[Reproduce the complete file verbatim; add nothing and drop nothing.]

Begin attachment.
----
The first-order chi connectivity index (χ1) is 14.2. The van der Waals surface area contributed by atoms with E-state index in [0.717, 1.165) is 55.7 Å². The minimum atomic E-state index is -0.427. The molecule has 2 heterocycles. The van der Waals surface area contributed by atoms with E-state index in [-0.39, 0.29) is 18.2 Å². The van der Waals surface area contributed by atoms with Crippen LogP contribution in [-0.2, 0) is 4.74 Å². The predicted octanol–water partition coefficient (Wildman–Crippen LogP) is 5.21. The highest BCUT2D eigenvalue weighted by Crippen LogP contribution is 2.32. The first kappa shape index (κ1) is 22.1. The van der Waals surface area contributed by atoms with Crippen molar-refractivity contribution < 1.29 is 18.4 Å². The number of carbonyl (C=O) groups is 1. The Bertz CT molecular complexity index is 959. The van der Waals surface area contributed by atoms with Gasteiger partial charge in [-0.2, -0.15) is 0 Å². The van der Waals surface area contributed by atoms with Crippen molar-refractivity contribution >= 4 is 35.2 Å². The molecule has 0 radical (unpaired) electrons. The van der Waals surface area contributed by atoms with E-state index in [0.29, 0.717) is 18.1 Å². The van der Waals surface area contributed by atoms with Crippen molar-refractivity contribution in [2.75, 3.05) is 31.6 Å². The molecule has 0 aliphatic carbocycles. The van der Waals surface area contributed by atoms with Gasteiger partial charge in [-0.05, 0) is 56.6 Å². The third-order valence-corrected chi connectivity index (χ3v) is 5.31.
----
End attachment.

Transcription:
The first-order chi connectivity index (χ1) is 14.2. The van der Waals surface area contributed by atoms with E-state index in [0.717, 1.165) is 55.7 Å². The minimum atomic E-state index is -0.427. The molecule has 2 heterocycles. The van der Waals surface area contributed by atoms with E-state index in [-0.39, 0.29) is 18.2 Å². The van der Waals surface area contributed by atoms with Crippen LogP contribution in [-0.2, 0) is 4.74 Å². The predicted octanol–water partition coefficient (Wildman–Crippen LogP) is 5.21. The highest BCUT2D eigenvalue weighted by Crippen LogP contribution is 2.32. The first kappa shape index (κ1) is 22.1. The van der Waals surface area contributed by atoms with Crippen molar-refractivity contribution < 1.29 is 18.4 Å². The number of carbonyl (C=O) groups is 1. The Bertz CT molecular complexity index is 959. The van der Waals surface area contributed by atoms with Gasteiger partial charge in [-0.2, -0.15) is 0 Å². The van der Waals surface area contributed by atoms with Crippen molar-refractivity contribution >= 4 is 35.2 Å². The molecule has 0 radical (unpaired) electrons. The van der Waals surface area contributed by atoms with E-state index in [0.29, 0.717) is 18.1 Å². The van der Waals surface area contributed by atoms with Crippen molar-refractivity contribution in [2.75, 3.05) is 31.6 Å². The molecule has 0 aliphatic carbocycles. The van der Waals surface area contributed by atoms with Gasteiger partial charge in [-0.05, 0) is 56.6 Å². The third-order valence-corrected chi connectivity index (χ3v) is 5.31.